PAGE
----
Usually I’m not a fan of bus tours, but Jeju Island is quite large and it can be tricky to see the different sites using public transport alone. I took the Yeha day tour to the east, which included 2 out of 3 UNESCO sites on Jeju, Seongsan Ilchubong Peak and Manjanggul Lava Cave. Since the island used to be volcanic (it’s dormant now), there’s lots interesting natural sites like mountains, waterfalls and craters.
The first stop was a a horse ranch, it seemed odd, but back in the 14th Century, Mongolia used Jeju as one of the bases for its calvary. So the horses on the island are really short and round, which made it amusing when we went for a ride. It was mostly a photo op, but I wasn’t too interested in getting a photo framed with me sitting on a fat horse.
Next up was Seongeup Folk Village, which has been preserved to reflect life in the 19th Century. We had a guide tell us about his home and the traditions of the village, where they have a policy of no beggars, no thieves and no gates. Although back in the day it was tough being a woman, they were responsible for taking care of the family, fetching water from the mountain, fishing and most of the hard work in general.
We took a lunch break and tried black pork, it’s similar to regular pork, but the pigs on the island have black fur instead. After a short drive we arrived at Seongsan Ichubong Peak, where we watched a demonstration by the women divers. Most of the women were in their 70’s, which is quite common since the younger generation hasn’t been as keen to pick up the tradition. It’s quite hard work, they don’t use oxygen tanks so they dive for 2 to 3 minutes at a time, looking for seafood.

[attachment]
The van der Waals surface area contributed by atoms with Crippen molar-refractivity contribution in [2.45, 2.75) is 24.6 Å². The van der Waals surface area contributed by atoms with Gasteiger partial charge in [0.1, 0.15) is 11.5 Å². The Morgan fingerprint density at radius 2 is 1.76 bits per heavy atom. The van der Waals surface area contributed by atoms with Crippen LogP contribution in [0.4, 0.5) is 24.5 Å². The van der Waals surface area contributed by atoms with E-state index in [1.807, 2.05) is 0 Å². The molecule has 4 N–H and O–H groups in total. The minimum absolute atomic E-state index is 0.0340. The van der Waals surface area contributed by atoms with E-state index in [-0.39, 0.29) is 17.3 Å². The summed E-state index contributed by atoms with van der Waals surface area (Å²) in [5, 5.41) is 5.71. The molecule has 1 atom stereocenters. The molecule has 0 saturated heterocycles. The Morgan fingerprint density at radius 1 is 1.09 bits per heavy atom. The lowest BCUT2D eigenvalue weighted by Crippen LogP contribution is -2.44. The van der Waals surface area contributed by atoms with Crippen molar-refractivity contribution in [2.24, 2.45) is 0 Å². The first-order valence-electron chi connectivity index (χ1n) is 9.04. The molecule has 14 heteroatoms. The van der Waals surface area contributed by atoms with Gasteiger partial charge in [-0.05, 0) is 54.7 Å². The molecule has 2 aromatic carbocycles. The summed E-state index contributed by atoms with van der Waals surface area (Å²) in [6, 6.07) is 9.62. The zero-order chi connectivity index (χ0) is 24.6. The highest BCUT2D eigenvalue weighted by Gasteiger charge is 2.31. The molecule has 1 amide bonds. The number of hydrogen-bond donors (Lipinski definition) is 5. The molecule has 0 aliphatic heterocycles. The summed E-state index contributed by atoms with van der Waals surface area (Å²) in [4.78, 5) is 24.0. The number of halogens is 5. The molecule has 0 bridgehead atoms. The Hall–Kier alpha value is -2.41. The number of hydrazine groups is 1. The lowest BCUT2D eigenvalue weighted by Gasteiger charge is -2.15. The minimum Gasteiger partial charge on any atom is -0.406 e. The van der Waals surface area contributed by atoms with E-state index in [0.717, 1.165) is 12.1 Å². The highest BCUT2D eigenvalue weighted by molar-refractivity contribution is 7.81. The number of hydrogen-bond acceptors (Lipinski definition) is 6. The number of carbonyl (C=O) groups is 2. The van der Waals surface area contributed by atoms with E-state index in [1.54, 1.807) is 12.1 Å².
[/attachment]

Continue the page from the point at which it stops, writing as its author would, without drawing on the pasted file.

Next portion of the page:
Climbing the peak took about 40 minutes for a roundtrip, but it was pretty steep. Essentially it’s a giant crater from 3 different underwater eruptions and it’s about 900m above sea level at the top. It’s quite a popular attraction and the views at the top are well worth the effort.
Our last stop was the Manjunggul Lava Cave, it has one of the longest lava tubes in the world, reaching the ocean 13km away. Only 1km is accessible by the public, but it includes the largest lava column in the world, standing at 7.6m tall. It was pretty cold once we got underground, but is was cool to see the lines along the walls from where the lava flowed and the odd shapes it left behind.
For dinner I tried the seafood hotpot, it was pretty good, but I think abalone might be wasted on me, I still find the texture a bit chewy and strange. Since I was planning on going hiking the next day, I stocked up on some supplies and headed to bed early.